A New Generation, FAST 3D Fluorescence Microscope Using Wavefront Coded Optics|
Carol Cogswell, Matthew Arnison, David Philp: School of Physics, University of Sydney, NSW2006 Australia
Edward Dowski, Sara Tucker, W. Thomas Cathey: Dept. of Electrical and Computer Engineering, University of Colorado, Boulder CO 80309
How it works - diagrams and explainations
We are two research groups that are collaborating to develop a "new-generation" fluorescence microscope that will allow very fast (milliseconds) acquisition of "extended-depth-of-focus" images from live-cell biological applications. Our new microscope system incorporates the innovative techniques of wavefront coding pioneered by two of the authors (W.T. Cathey and E. Dowski) at the University of Colorado. These pages represent some of our preliminary results that were recently presented (as posters) at the following three conferences/workshops:
* Microscopy & Microanalysis '99 (Microscopical Society of America Conference), 1-5
August 1999, Portland, OR
* NIH Workshop on In Vivo Optical Imaging, 16-17 September 1999, Bethesda, MD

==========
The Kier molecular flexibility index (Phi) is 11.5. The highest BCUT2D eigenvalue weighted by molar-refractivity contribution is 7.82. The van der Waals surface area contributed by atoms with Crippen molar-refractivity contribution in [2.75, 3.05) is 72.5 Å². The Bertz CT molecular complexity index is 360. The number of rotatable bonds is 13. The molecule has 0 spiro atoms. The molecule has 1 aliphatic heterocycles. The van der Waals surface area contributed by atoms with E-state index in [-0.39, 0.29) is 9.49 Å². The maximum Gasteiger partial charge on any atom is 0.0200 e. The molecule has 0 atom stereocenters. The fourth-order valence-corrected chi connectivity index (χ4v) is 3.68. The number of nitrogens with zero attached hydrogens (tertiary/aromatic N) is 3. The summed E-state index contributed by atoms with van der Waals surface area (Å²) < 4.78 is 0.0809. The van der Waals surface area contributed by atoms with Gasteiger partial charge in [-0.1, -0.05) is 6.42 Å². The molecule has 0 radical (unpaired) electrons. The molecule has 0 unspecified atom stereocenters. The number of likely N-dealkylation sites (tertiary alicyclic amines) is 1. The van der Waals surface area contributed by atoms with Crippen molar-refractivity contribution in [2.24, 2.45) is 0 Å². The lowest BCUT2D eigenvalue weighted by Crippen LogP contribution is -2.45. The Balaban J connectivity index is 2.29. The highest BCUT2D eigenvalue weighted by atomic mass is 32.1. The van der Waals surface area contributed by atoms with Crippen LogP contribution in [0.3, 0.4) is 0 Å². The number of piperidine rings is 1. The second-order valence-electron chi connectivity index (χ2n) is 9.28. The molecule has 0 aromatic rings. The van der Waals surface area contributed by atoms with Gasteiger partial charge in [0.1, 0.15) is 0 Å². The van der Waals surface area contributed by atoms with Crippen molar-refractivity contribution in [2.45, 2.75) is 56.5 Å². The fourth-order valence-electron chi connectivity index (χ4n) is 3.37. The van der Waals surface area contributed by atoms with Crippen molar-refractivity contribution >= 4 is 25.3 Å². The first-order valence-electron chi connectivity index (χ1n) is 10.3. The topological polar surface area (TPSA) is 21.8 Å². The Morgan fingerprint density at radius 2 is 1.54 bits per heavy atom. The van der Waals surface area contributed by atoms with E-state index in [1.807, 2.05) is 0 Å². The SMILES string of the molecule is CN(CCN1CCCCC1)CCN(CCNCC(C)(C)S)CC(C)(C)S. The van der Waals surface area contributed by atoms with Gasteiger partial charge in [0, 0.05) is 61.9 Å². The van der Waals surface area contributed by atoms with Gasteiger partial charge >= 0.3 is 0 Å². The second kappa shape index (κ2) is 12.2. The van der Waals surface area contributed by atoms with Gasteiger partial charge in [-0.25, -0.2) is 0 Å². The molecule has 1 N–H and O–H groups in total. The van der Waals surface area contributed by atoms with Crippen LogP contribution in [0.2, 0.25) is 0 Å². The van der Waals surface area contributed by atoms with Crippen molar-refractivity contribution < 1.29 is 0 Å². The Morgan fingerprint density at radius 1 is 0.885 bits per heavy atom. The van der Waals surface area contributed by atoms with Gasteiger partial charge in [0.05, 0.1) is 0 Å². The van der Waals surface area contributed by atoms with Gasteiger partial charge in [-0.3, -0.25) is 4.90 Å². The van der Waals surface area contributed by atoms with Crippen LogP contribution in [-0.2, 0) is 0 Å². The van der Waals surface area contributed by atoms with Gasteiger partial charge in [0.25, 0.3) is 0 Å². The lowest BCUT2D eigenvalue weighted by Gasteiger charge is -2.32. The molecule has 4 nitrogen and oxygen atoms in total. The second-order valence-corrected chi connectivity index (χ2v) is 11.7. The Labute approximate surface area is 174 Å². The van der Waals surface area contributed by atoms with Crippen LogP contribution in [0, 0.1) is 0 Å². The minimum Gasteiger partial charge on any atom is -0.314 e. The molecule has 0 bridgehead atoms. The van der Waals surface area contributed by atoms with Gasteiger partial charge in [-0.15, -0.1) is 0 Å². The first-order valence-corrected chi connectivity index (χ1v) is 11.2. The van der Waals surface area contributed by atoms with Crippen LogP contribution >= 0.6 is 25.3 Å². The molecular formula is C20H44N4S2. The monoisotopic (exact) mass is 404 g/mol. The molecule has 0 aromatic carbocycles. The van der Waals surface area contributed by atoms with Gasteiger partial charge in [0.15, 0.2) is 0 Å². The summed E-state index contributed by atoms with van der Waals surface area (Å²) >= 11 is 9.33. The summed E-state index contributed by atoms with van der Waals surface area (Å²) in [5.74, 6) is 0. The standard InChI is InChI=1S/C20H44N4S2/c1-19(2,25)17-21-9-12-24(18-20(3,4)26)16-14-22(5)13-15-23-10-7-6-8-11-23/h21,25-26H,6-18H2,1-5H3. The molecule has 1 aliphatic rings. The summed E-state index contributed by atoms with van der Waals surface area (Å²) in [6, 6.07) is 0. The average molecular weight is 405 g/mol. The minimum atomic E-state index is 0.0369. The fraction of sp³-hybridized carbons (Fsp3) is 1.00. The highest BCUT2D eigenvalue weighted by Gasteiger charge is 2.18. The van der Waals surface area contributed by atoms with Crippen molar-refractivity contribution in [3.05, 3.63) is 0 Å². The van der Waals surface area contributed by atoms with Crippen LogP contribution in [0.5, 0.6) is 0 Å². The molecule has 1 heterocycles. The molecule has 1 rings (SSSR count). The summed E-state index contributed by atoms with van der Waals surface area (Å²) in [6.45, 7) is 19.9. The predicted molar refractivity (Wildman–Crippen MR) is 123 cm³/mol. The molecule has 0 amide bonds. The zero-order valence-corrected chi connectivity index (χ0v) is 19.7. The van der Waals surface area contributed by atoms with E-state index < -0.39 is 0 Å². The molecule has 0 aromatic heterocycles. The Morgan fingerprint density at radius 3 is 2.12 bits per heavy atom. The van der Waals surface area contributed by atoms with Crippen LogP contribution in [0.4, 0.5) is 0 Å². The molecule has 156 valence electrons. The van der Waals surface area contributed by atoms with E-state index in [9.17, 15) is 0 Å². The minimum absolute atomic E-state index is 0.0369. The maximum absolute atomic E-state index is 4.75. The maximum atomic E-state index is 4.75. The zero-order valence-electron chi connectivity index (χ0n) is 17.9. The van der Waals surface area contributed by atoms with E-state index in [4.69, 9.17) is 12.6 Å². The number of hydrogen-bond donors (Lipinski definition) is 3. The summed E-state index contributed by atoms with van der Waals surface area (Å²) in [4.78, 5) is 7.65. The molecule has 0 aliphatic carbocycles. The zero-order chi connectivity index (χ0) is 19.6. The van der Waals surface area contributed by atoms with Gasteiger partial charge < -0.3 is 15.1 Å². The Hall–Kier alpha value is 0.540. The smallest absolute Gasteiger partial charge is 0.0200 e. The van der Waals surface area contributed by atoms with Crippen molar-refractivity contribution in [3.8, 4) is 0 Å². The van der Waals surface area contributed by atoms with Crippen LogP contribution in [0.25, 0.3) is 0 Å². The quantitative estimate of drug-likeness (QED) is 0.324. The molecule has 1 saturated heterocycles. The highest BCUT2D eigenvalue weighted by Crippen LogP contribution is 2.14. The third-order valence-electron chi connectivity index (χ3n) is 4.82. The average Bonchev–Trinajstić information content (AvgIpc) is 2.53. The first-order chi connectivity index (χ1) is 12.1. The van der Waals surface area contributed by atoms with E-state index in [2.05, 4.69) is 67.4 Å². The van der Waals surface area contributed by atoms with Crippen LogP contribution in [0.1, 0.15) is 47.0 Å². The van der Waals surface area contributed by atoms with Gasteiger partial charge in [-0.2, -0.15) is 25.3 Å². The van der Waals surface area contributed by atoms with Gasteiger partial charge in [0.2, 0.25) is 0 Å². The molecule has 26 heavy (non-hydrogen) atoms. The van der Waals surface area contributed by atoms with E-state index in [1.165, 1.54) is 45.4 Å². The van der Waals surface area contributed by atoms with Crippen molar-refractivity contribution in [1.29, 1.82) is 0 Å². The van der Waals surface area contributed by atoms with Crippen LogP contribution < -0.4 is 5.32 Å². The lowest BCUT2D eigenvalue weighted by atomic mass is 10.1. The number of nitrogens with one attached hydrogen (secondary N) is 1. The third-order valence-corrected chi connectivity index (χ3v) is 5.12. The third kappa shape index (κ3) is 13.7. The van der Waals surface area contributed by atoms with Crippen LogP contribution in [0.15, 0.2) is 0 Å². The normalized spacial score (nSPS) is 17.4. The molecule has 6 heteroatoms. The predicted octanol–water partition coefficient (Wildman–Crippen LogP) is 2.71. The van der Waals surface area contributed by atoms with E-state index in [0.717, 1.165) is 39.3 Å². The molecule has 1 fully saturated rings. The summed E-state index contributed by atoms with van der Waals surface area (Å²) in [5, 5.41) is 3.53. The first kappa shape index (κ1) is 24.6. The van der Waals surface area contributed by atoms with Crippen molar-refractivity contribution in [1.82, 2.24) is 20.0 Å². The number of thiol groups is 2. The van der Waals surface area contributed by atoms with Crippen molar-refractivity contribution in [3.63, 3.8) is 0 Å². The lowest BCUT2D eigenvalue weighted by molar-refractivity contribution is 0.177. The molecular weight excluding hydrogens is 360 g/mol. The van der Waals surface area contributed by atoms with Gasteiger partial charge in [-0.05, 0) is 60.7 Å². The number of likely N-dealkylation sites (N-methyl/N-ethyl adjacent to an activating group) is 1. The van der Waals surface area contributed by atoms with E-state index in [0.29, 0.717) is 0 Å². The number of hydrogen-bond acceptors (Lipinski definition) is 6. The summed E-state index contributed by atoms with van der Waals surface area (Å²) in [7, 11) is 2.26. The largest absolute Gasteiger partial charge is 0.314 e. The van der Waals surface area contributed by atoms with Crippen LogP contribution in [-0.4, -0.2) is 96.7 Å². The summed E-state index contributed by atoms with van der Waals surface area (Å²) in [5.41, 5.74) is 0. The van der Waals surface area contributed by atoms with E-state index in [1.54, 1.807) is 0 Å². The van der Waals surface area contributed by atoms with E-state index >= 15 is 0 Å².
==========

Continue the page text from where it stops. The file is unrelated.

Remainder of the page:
* 1999 Optical Society of America Annual Meeting, 26-30 September 1999, Santa Clara,
For 3D real-time fluorescence imaging of live-cell dynamics and in vivo processes, all confocal and widefield (deconvolution) microscopes are too slow because they require sequential acquisition of many planes of focus to build up a 3D image.
We are at the "beginning stages" of developing a totally different approach to 3D fluorescence microscopy that promises to be much faster than contemporary confocal or widefield techniques.
Instead of plane-by-plane image acquisition being required to remove out-of-focus blurring, our new system produces an extended-depth-of-focus (EDF) image. It does so with a single exposure on an ICCD camera, followed by a single-iteration, digital deconvolution filtering step that is currently fast enough to keep up with a CCD running at 15-30 frames/sec.
Our Results - new EDF fluorescence images
Other Selected Publications